Geirangerfjord is referred to as the crown jewel of the Norwegian fjords. It’s not difficult to see why with all the fairytale landscapes, waterfalls and incredible views! Also, it’s been listed as a UNESCO World Heritage Site since 2005. And nestled between the mountains, right on the edge of the water is the quaint village of Geiranger. If you’ve seen beautiful photographs of the Norwegian fjords, they were almost certainly taken here.
Because of the depth of the fjord, the harbour of Geiranger is a popular port stop for cruise ships. That’s how I arrived in Geiranger, via the MSC Poesia. The town itself, although very small, has a couple of cute shops and there are various activities to keep you busy. When I visit a new town or city, I’m always interested in finding the best viewpoints. For that reason, I’ve compiled this list of where to find the best views in Geiranger, especially if you have limited time.
Flydalsjuvet is an iconic viewpoint that offers sweeping views of Geiranger and the Geirangerfjord. Some of the most scenic and popular travel photos of Norway are taken here. The viewpoint is located about 4km from the centre of Geiranger. It has an upper and a lower section, and there are toilets which are open from May to October. You’ll also find the Flydalsjuvet Rock here, a famous rock where daredevils take cool and dangerous photos. The rock overhangs a tall cliff with a 300 m drop and you can see Geiranger in the background. Would you risk your life to take the ultimate travel photo? Mmm…🤔
Eagle Road and Ørnesvingen
Eagle Road or Ørnevegen is the name of a steep stretch of road between Geiranger and Eidsdal with no less than 11 hairpin bends! It’s named Eagle Road for two reasons. Firstly, because the road passes through a terrain where a large number of eagles used to live. Secondly, the name also reflects the natural beauty, the wilderness, the incredible bird’s-eye view that awaits you at the top.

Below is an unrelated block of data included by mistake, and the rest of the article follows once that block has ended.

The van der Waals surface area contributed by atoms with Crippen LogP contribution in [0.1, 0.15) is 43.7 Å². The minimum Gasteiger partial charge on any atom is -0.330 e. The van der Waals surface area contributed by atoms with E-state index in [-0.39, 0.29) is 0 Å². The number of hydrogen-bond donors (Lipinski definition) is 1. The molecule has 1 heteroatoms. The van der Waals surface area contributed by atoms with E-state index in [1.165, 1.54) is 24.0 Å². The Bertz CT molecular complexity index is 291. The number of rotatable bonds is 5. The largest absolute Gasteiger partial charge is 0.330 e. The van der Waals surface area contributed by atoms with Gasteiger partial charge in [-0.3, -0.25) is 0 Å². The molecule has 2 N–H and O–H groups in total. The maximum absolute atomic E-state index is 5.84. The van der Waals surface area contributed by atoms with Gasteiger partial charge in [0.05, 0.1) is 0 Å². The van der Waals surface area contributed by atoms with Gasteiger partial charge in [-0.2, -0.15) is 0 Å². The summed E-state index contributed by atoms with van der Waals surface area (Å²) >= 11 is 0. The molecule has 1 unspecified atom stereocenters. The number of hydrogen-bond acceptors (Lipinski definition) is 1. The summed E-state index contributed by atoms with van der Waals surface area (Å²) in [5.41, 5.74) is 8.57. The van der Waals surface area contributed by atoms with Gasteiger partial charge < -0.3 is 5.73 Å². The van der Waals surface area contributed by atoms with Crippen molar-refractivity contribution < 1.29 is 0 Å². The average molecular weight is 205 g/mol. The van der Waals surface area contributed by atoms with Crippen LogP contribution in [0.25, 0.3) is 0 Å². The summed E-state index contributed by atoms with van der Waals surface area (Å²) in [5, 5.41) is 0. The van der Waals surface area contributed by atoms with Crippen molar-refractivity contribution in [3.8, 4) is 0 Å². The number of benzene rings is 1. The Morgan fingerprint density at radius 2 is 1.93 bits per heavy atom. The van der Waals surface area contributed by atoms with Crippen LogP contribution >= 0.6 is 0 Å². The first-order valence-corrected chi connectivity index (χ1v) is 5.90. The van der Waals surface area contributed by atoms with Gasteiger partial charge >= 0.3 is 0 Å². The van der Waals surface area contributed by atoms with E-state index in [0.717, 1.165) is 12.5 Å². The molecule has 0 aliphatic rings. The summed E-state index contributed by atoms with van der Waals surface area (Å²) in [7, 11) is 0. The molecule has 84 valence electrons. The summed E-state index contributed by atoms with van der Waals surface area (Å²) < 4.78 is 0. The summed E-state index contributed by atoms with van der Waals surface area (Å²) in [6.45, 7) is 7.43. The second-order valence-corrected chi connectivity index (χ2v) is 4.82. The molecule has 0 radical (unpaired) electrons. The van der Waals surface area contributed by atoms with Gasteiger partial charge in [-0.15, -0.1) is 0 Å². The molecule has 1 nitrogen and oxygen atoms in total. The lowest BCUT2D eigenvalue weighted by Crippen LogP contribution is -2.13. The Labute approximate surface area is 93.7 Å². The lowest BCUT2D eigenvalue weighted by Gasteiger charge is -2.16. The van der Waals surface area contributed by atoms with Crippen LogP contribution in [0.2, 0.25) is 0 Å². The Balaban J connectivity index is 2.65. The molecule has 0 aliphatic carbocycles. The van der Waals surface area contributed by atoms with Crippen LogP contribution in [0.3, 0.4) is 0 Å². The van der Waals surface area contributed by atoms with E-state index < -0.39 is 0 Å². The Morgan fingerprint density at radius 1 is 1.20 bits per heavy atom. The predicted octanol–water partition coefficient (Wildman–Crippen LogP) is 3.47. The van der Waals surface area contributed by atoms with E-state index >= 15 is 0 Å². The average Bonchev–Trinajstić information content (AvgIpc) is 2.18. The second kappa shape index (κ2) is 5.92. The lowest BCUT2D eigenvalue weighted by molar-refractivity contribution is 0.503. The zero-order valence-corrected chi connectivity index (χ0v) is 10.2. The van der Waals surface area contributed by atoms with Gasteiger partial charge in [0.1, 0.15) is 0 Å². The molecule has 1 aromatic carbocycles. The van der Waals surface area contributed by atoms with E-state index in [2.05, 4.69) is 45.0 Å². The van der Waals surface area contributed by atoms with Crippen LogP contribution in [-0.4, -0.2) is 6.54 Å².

Ørnesvingen is the highest of the hairpin bends and also the most popular viewpoint. From here you have a panoramic view of Geiranger, the fjord, and the Seven Sisters waterfalls. In my opinion, this is the best view that you’ll find in Geiranger.
The waterfall walk (Storfossen)
There is no shortage of waterfalls in the Geirangerfjord. Honestly, I lost count of how many waterfalls I saw from our the cruise ship as we sailed through the fjord. But one waterfall you simply cannot miss, quite literally, during your visit to Geiranger is the Storfossen. That’s because it’s located in the middle of Geiranger. Well, almost.
It’s easy to find the waterfall; when you’re in town, walk towards the camping grounds and just follow the signs for the ‘waterfall walk’. To reach the top of the 35 m high waterfall, you have to climb 327 steps. Don’t worry, there are plenty of great views along the way to keep you motivated. At the top platform, you’ll also find the Norwegian Fjord Centre and Hotel Union.
This is one of my favourite views in Geiranger. The beautiful white, wooden, octagonal Geiranger Church dates back to 1842. It’s believed to be the third church built on the same site. The first building was demolished while the previous church burnt down in 1841. To get the best view of the church, walk to the gate located on the main road that runs through Geiranger (route 63).
How to reach the viewpoints in Geiranger
Storfossen and Geiranger Church can easily be reached on foot from the harbour or centre of town. To reach Flydalsjuvet and Ørnesvingen, you have two options. You can either hire a car and drive to the viewpoints yourself, or you can join a panorama bus tour. This tour costs 300 NOK and lasts more or less 1,5 hours. Just note that I didn’t join this particular tour; I did a similar guided bus tour which I booked through my cruise ship.
If you decide to hire a car, keep this in mind: driving up Eagle Road was one of the scariest experiences of my life! Why? Because the road has only one lane for traffic going up and down the mountain. It’s a very popular viewpoint and there are a lot of buses, motorcycles and other vehicles on the road. Add to that the steep incline and the hairpin turns, this road will be a test for the best of drivers. From the bus, I witnessed three accidents; minor ones, but it was still alarming to see. On the other hand, driving to Flydalsjuvet was fairly simple.
Taking a bus tour certainly has its pros and cons too. Pros: you can just sit back and relax with no stressful driving or searching for parking. Cons: you get approximately 15 min at each viewpoint, which is enough, but not a lot. For example, at Flydalsjuvet, I only had enough time to enjoy the view from the upper platform. But it’s ultimately up to you to decide which option better suits your needs.
Have you travelled to Geiranger and what was your favourite part of this quaint town? Let me know in the comment section 🙂